However, banks’ real power to influence the climate debate is not from their own operations, rather from the customer emissions they finance, and regulators know this.

Financed emissions: Net Zero together or not at all

Already consumer and NGO pressure has put the reputational risk of bank lending and investments in extractive and carbon-intensive industries under the microscope.  But there is still much work to do. Recent research found that despite Net-Zero statements only three of Europe’s top 25 banks have committed to halving financed emissions by 2030 and less than half have committed to end investments in coal-related businesses.  However, there are signs the industry is starting to get its act together.  Forward-thinking banks have committed to Net-Zero on their financed emissions as part of the Net-Zero Banking Alliance, an industry-led initiative convened by the United Nations.  This involves commitments to reduce financed emissions to Net-Zero by 2050, with strong intermediate targets as well as the requirement for all plans and progress to be publicly disclosed.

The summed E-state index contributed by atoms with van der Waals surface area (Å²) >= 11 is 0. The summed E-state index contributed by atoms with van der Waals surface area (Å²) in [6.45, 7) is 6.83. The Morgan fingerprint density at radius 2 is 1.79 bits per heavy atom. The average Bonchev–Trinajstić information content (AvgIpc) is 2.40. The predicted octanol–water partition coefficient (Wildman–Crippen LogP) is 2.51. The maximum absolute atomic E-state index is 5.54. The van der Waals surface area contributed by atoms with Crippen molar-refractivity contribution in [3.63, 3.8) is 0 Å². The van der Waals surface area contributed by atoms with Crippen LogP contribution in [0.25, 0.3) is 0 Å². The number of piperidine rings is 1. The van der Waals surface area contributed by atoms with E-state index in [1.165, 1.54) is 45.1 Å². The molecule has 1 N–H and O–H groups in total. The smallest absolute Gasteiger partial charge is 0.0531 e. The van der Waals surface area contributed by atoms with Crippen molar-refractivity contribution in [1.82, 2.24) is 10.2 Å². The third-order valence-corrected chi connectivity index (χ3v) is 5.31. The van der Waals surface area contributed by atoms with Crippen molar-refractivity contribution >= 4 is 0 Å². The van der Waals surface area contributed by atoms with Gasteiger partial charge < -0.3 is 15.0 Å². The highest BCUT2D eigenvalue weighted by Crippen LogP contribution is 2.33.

Though these are currently voluntary commitments its likely they will increasingly become wrapped up in regulatory and reputational demands to act. A 2020 survey of central banks and regulatory authorities found that 55% of central banks are already monitoring climate related risks, and 15% of respondents already included climate risk in stress-tests. Seventy-nine per cent expected to do so in the future.  Indeed, the Central Bank and Supervisors Network for Greening the Financial System is clear: Climate change is one of the biggest threats to financial stability and all banks need to tackle it head on.

From compliance commitments to competitive advantage